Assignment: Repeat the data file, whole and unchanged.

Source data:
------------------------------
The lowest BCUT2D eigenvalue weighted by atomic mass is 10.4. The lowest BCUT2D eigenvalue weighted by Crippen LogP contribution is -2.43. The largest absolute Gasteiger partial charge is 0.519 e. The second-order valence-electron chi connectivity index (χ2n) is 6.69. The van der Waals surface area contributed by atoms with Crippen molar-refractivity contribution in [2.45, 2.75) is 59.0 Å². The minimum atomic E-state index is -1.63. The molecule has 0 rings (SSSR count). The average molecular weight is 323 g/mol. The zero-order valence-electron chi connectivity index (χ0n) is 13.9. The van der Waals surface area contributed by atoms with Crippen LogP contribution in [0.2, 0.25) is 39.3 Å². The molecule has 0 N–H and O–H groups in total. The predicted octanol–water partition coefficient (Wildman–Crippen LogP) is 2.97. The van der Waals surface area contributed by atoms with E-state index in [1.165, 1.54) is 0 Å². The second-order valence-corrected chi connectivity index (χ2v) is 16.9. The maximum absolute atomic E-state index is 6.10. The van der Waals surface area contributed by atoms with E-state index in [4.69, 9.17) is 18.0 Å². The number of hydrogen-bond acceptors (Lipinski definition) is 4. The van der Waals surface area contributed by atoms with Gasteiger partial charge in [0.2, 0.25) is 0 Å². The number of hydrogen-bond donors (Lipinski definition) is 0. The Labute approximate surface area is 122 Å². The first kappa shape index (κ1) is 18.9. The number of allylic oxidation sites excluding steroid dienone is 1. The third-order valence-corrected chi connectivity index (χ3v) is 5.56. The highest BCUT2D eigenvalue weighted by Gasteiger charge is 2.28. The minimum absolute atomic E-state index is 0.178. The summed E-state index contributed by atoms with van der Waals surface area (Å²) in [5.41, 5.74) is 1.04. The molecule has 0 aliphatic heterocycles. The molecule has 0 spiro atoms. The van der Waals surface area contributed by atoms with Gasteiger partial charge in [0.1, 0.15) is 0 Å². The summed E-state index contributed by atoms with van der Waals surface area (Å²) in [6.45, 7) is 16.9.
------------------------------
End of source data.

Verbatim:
The lowest BCUT2D eigenvalue weighted by atomic mass is 10.4. The lowest BCUT2D eigenvalue weighted by Crippen LogP contribution is -2.43. The largest absolute Gasteiger partial charge is 0.519 e. The second-order valence-electron chi connectivity index (χ2n) is 6.69. The van der Waals surface area contributed by atoms with Crippen molar-refractivity contribution in [2.45, 2.75) is 59.0 Å². The minimum atomic E-state index is -1.63. The molecule has 0 rings (SSSR count). The average molecular weight is 323 g/mol. The zero-order valence-electron chi connectivity index (χ0n) is 13.9. The van der Waals surface area contributed by atoms with Crippen LogP contribution in [0.2, 0.25) is 39.3 Å². The molecule has 0 N–H and O–H groups in total. The predicted octanol–water partition coefficient (Wildman–Crippen LogP) is 2.97. The van der Waals surface area contributed by atoms with E-state index in [1.165, 1.54) is 0 Å². The second-order valence-corrected chi connectivity index (χ2v) is 16.9. The maximum absolute atomic E-state index is 6.10. The van der Waals surface area contributed by atoms with E-state index in [4.69, 9.17) is 18.0 Å². The number of hydrogen-bond acceptors (Lipinski definition) is 4. The van der Waals surface area contributed by atoms with Gasteiger partial charge in [0.2, 0.25) is 0 Å². The number of hydrogen-bond donors (Lipinski definition) is 0. The Labute approximate surface area is 122 Å². The first kappa shape index (κ1) is 18.9. The number of allylic oxidation sites excluding steroid dienone is 1. The third-order valence-corrected chi connectivity index (χ3v) is 5.56. The highest BCUT2D eigenvalue weighted by Gasteiger charge is 2.28. The minimum absolute atomic E-state index is 0.178. The summed E-state index contributed by atoms with van der Waals surface area (Å²) in [5.41, 5.74) is 1.04. The molecule has 0 aliphatic heterocycles. The molecule has 0 spiro atoms. The van der Waals surface area contributed by atoms with Gasteiger partial charge in [0.1, 0.15) is 0 Å². The summed E-state index contributed by atoms with van der Waals surface area (Å²) in [6.45, 7) is 16.9.